On Tue, Sep 10, 2019 at 12:08:34PM -0400, Randall S. Becker wrote:

> My suggestion is a new feature as a patch. See other contributions.
> While you're at this, especially given how extensive this may be given
> the time_t references, it might be useful to examine the end of epoch
> concerns as well. 2036 is not that far off and some of the
> repositories I am managing will likely last beyond the Unix date
> rollover. There are no time64_t to get us to 2106, but even that is
> probably not sufficient (thinking beyond my own expiry date). The
> concept of unlimited date ranges is intriguing if we are going to
> store broader range artifacts in git, like signatures of physical core
> samples and use the carbon dating in git, or some Sci-Fi conceptual
> commit on old 1701D. So if I had a preference, it would be to store an
> extensible date range going from the Big Bang to the Big Crunch (or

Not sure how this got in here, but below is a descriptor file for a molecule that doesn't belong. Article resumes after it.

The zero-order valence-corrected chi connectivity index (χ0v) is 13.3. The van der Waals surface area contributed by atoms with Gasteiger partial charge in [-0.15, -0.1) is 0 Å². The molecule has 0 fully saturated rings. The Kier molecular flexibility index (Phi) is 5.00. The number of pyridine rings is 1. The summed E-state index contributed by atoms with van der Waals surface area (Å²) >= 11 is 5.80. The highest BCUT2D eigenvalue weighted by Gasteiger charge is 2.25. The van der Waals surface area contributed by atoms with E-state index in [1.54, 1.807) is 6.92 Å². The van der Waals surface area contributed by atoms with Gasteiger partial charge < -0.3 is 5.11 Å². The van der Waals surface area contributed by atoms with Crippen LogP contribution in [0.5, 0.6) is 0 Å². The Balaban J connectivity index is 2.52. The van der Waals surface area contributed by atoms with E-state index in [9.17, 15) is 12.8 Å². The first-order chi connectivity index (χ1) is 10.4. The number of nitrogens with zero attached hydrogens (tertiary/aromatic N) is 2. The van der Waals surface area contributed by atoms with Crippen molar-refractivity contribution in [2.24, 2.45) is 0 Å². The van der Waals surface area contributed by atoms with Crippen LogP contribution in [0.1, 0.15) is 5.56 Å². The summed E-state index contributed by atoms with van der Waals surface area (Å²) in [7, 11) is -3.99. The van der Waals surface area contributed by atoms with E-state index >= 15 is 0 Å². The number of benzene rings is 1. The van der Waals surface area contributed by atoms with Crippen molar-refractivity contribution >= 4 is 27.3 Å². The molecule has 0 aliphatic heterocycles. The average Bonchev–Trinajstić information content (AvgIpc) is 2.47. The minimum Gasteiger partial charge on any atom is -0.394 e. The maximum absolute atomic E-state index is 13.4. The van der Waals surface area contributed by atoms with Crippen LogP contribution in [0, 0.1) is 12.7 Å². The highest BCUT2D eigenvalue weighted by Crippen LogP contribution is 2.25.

> beyond), but that is excessive.

Internally we now use a uintmax_t (with a resolution of 1-second) for
parsing and storing most timestamps, which should presumably be at least
64-bit on most systems. We do convert to time_t at various points,
recognizing truncation and switching that to a sentinel value (so at
least you get "Jan 1 1970" instead of some random wrapped time).

So I think we should behave sanely in all cases (at least going forward
from 1970 for now), and it's a quality-of-implementation issue whether
any given system can pretty-print specific dates.

Switching that to intmax_t should get us pretty good coverage in the
opposite direction, and anybody with a 64-bit signed time_t on their
system will generally be happy.


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